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Science Fiction > Women Who Pretended to Be Men to Publish Scifi Books

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message 1: by Alicja, ἀπὸ μηχανῆς Θεός (new)

Alicja (darkwingduckie7) | 772 comments Women Who Pretended to Be Men to Publish Scifi Books: http://io9.com/5077952/women-who-pret...

Tiptree Jr. Given Name: Alice “Alli” Sheldon

CJ Cherryh Given Name: Carolyn Janice Cherry

Vernon Lee Given Name: Violet Paget

Paul Ash(well) Given Name: Pauline Ashwell

CL Moore Given Name: Catherine Lucille Moore

L. Taylor Hansen Given Name: Lucile Taylor Hansen

Tarpé Mills Given Name: June Mills

Andre Norton Given Name: Alice Norton

Murray Constantine Given Name: Katharine Burdekin

JK Rowling Given Name: Joanne Rowling

Any others?


message 2: by Lara Amber (new)

Lara Amber (laraamber) | 25 comments Does using initials automatically land an author into "pretending to be men" or were other actions taken to hid the author's gender?


message 3: by Laz (new)

Laz the Sailor (laz7) Did anyone mistake JK Rowling for a guy? Or even Andre Norton for that matter?

Tiptree fooled me for a long time.


message 4: by Alicja, ἀπὸ μηχανῆς Θεός (new)

Alicja (darkwingduckie7) | 772 comments I'm not sure if initials meant they were taken as a guy in the original study because I didn't have a copy to read. The article is vague about that, but usually journalists reporting on any kind of studies are. That is a good point... although I think that initials tend to be neutral, a sort of a default, and many times neutral and default is male in our society.

I didn't think about JK Rowling as male but was surprised initially when I found out she was a woman.


message 5: by Gary (new)

Gary | 1470 comments Laz wrote: "Did anyone mistake JK Rowling for a guy? Or even Andre Norton for that matter?

Tiptree fooled me for a long time."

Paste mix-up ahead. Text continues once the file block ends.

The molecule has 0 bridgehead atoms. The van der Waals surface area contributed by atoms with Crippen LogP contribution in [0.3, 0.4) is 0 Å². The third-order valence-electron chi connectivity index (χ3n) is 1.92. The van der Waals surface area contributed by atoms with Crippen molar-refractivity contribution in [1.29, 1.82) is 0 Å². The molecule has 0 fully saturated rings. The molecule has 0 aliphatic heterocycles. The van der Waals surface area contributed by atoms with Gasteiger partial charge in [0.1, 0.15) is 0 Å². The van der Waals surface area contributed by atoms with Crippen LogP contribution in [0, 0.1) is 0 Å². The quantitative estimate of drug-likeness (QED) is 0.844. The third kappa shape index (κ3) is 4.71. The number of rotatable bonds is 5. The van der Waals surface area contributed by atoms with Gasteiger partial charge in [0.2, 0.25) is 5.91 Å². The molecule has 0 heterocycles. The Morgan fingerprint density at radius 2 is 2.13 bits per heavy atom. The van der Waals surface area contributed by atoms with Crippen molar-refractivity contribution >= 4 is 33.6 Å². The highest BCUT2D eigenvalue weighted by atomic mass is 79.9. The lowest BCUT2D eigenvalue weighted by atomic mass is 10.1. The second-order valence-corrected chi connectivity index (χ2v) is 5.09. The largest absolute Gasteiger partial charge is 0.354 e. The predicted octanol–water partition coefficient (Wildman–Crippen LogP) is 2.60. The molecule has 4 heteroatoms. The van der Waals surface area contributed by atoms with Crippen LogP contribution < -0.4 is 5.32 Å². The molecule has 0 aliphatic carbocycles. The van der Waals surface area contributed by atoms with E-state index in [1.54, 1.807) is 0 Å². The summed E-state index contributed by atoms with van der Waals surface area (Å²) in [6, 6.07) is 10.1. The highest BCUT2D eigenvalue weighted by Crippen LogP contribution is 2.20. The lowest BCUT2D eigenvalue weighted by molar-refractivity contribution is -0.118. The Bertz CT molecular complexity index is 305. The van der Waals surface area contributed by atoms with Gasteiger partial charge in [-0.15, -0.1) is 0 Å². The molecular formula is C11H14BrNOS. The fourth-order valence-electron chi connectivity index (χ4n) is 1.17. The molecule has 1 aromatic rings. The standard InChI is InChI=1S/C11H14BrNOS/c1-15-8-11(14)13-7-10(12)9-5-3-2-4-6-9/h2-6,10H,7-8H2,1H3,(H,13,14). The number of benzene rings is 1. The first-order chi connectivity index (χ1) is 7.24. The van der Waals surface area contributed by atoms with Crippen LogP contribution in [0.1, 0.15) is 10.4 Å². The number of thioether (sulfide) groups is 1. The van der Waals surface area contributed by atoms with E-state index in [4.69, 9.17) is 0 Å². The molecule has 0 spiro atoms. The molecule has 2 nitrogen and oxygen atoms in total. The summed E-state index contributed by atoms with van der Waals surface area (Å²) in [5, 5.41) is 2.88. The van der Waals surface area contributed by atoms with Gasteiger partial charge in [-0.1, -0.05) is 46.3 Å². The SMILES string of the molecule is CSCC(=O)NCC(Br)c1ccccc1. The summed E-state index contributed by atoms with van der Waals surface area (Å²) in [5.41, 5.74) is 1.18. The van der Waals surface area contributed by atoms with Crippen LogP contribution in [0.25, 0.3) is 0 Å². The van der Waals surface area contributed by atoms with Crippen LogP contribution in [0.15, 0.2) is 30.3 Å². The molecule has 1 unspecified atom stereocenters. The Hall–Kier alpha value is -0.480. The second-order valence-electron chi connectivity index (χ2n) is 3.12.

I do remember hearing a lot of talk about Rowling using her initials rather than her first name because of the long-standing assumption in publishing that boys won't read books written by women. I don't think her identity was kept very quiet, though, so that was out of the bag quite quickly.


message 6: by Text (new)

Text Addict (textaddict) | 60 comments I've read a bit of writers' chatter on this subject, and my take-away from that (view spoiler) was that nowadays, using initials is not so much to pretend the writers are male, as it is to short-circuit any "Ick! Girl/boy cooties!" reactions on the part of potential readers.

Of course, the validity of that approach depends (a) on whether readers automatically assume "I.M. Jones" is female and (b) how widespread the "Ick!" reactions really are. About which I don't believe there's any evidence beyond anecdata.


message 7: by Marina (new)

Marina Finlayson | 62 comments I don't think the "ick" factor is only confined to readers, either. I know an author who had a science fiction novel knocked back by a publisher specifically because "we don't publish science fiction by women".


message 8: by Alicja, ἀπὸ μηχανῆς Θεός (new)

Alicja (darkwingduckie7) | 772 comments Marina wrote: "I don't think the "ick" factor is only confined to readers, either. I know an author who had a science fiction novel knocked back by a publisher specifically because "we don't publish science ficti..."

Ouch! That is awful! Interesting that they were so forthright about it though...


message 9: by Gary (new)

Gary | 1470 comments Marina wrote: "I don't think the "ick" factor is only confined to readers, either. I know an author who had a science fiction novel knocked back by a publisher specifically because "we don't publish science fiction by women."

I hope they publish stories about time machines, because good luck getting back to the 1950's....


message 10: by Cynthia (new)

Cynthia Joyce | 77 comments Marina wrote: "I don't think the "ick" factor is only confined to readers, either. I know an author who had a science fiction novel knocked back by a publisher specifically because "we don't publish science ficti..."

Words to incite a class action suit.


message 11: by Deborah (last edited Jun 22, 2014 03:01PM) (new)

Deborah (goodreadscomdeborah_jay) | 15 comments It's very noticeable that when the lists for the biggest literary awards are published in both SF and F, that they predominantly feature male writers, especially in SF. However far we seem to have come in terms of equality, there still seems to be a gender bias against female authors amongst the publishing fraternity. The publishers publicly refute that, but their lists display it, year in year out.


message 12: by Marina (new)

Marina Finlayson | 62 comments Cynthia wrote: "Words to incite a class action suit."

I don't think they put it in writing. The editor spoke informally to the author, if I recall correctly. But yes, ouch. Hard to believe that such attitudes still exist. It would be interesting to know if they had actual verifiable evidence that sci fi by women didn't sell as well. Hard to imagine they could have, given the popularity of authors like Lois McMaster Bujold. Her publishers don't seem to have any trouble selling science fiction written by women.


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